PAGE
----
REVIEW: “Elektra #4” Killing in the Name Of | FanboysInc

REVIEW: “Elektra #4” Killing in the Name Of

By Cody Mudge

REVIEW: "Elektra #4" Killing in the Name Of

Written by: W. Haden Blackman

Art by: Michael Del Mundo

Published by: Marvel Comics


As the penultimate issue of the opening arc of the series, “Elektra #4” succeeds in almost every capacity. Writer W. Haden Blackman reconciles the issue of Elektra’s characterization, continues to make Bloody Lips one of the most compelling villains in comics, and still manages to fill the issue with an exciting action scene that is leading to the inevitable climax. When Bloody Lips and Elektra (or Ellie as he calls her in this issue) throw down next installment, the action is guaranteed to drop your jaw because Michael Del Mundo is rocketing this series through the ranks with his phenomenal artwork.

It’s clear that Blackman is trying to convey that Elektra is a tormented creature. Being an assassin will do that to you. And yet he takes it a step further when he directly compares and draws a correlation between Elektra and her antagonist. The opening sequence reinforces an interesting take on the hero/villain concept. The morality of ones actions can colour ones view and holding them up to the scrutiny of others is the ultimate, and only effective, way in satisfying whether something is either “right” or “wrong”. This inquest allows “Elektra #4” to be the most emotionally and intellectually savoury story to date.

Bloody Lips is a villain so compelling he warrants a paragraph all his own. The horrible actualization of some of the superstition behind cannibalism in the real world makes this character terrifying. The depth with which we fear death is immense but to consider death by being eaten is a primal fear on an entirely different level. The very act of cannibalism is in taking another person’s life-force; in stealing the very thing that makes them, well, them. Blackman puts a sadistic twist on this through Bloody Lips who actually gains the knowledge of your experiences and your abilities through the consuming of your flesh. Add to this the fact that he’s utterly mad and you’ve got a villain that is disturbing and an interesting moral counterweight to Elektra herself.

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I’m running out of good things to say about Michael Del Mundo. When I started reviewing this series (at issue #2) I praised Del Mundo as being worth the price of admission all on his own. And I hate to sound like a broken record here, but the same is true for this installment. It’s a pretty safe bet that any other comic that features his name on the cover is worthy of the same treatment. Part of what makes his work such a joy to experience is the width and breadth of his talent. There’s seemingly nothing that makes him uncomfortable, nothing that can’t be conveyed with clarity and grace. Page after page is executed to a degree as close to flawlessness as being indistinguishable from it. As a critic I take my job to you, the reader, very seriously, and yet I’m unable to find a failing in the work of the indomitable Del Mundo.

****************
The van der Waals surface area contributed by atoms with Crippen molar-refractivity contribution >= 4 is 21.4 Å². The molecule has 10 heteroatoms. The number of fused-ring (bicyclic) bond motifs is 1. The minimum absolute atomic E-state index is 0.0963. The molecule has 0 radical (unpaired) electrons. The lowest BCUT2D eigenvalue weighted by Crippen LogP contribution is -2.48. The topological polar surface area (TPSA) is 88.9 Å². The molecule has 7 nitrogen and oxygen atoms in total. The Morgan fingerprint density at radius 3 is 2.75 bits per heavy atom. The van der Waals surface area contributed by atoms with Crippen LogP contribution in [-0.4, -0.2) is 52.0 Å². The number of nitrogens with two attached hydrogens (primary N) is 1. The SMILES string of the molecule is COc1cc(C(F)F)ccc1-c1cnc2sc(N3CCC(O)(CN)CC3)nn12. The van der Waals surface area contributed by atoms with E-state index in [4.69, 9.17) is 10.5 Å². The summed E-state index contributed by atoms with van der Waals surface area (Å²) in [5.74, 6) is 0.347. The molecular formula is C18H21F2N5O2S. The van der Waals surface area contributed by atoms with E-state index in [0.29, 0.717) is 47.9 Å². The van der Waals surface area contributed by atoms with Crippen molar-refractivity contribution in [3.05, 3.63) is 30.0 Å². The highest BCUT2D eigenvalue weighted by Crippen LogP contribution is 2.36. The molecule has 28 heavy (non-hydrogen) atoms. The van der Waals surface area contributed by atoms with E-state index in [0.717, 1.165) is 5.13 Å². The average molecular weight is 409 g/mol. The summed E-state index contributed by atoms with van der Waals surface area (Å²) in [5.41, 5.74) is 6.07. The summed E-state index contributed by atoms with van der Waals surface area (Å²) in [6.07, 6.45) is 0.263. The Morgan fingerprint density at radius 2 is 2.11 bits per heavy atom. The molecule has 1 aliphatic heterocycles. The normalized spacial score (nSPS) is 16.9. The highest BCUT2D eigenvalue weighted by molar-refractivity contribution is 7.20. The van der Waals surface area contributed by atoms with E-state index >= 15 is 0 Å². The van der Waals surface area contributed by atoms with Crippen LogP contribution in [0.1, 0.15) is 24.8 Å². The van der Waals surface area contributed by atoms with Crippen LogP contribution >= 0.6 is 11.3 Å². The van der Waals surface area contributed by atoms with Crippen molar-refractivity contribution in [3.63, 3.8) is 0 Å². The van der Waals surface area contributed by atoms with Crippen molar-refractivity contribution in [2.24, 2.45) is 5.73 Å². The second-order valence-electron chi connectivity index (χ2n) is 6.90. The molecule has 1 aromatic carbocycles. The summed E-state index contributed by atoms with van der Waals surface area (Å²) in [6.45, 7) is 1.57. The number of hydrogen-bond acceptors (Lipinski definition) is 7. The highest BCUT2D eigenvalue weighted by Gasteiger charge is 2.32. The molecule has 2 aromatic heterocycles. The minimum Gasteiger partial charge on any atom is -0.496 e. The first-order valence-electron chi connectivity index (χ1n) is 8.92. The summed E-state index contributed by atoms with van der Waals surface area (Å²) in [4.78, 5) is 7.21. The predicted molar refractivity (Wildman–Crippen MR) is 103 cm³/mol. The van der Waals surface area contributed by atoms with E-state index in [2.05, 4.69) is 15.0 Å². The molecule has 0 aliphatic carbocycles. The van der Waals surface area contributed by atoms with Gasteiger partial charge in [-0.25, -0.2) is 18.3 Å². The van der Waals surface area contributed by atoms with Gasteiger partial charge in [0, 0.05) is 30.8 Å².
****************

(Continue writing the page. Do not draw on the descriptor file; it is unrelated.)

Elektra is quickly becoming one of the great series in comics. It has a unique voice thanks to Blackman and an artistic identity thanks to Del Mundo. The two combine to create a tone and atmosphere that sticks out like a Ferrari in a parking lot filled with Toyotas. Flip open to a random page in every comic you bought this week and you’re going to be hard pressed to find one that’s more impressive than what you’ll find in Elektra. The only concern I have over Del Mundo’s involvement in the series is what’s going to happen if he leaves.

How long will Elektra be able to continue to sustain her own series? The unfortunate reality may be that the answer is: not very long. The previous issue of this title sold just over 22,000 copies; a pretty meager showing, even in this comic sales climate. The fact of the matter is that the deck may have been stacked against Blackman, Del Mundo, Elektra and Marvel before the game even began. Sales don’t indicate how good this series is though, so if you’re a fan of Elektra it’s time to start evangelising, because this great book stands on uneven footing. I’m sure Elektra being a female is just a coincidence too, huh? Go figure.


Elektra has become a fine example of why comics are a legitimate art-form. This issue features some of the strongest work by the creative team to date and now they just need to deliver the goods. For those that want a great book that helps diversify the landscape of comics, this is a book for you, or if you don’t care about that, pick it up for the slobber-inducing artwork!

“Elektra #4” earns 8.5 / 10

REVIEW: "Elektra #4" Killing in the Name Of